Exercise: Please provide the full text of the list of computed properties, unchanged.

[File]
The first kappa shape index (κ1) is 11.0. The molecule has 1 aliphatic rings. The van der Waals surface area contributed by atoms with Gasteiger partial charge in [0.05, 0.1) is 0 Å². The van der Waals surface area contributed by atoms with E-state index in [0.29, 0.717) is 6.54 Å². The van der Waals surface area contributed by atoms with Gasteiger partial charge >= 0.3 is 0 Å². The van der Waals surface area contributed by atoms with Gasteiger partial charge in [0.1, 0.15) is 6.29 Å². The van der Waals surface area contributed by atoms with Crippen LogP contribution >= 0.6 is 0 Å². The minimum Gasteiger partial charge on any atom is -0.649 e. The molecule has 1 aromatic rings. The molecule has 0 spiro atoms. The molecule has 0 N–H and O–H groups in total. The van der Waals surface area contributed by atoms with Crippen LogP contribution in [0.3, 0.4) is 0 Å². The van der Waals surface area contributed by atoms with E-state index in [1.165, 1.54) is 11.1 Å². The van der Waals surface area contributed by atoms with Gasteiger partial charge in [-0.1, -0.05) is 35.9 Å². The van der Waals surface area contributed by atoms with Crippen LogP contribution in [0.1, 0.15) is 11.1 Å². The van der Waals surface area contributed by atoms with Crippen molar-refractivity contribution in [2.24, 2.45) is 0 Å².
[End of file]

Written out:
The first kappa shape index (κ1) is 11.0. The molecule has 1 aliphatic rings. The van der Waals surface area contributed by atoms with Gasteiger partial charge in [0.05, 0.1) is 0 Å². The van der Waals surface area contributed by atoms with E-state index in [0.29, 0.717) is 6.54 Å². The van der Waals surface area contributed by atoms with Gasteiger partial charge >= 0.3 is 0 Å². The van der Waals surface area contributed by atoms with Gasteiger partial charge in [0.1, 0.15) is 6.29 Å². The van der Waals surface area contributed by atoms with Crippen LogP contribution >= 0.6 is 0 Å². The minimum Gasteiger partial charge on any atom is -0.649 e. The molecule has 1 aromatic rings. The molecule has 0 spiro atoms. The molecule has 0 N–H and O–H groups in total. The van der Waals surface area contributed by atoms with Crippen LogP contribution in [0.3, 0.4) is 0 Å². The van der Waals surface area contributed by atoms with E-state index in [1.165, 1.54) is 11.1 Å². The van der Waals surface area contributed by atoms with Gasteiger partial charge in [-0.1, -0.05) is 35.9 Å². The van der Waals surface area contributed by atoms with Crippen LogP contribution in [0.1, 0.15) is 11.1 Å². The van der Waals surface area contributed by atoms with Crippen molar-refractivity contribution in [2.24, 2.45) is 0 Å².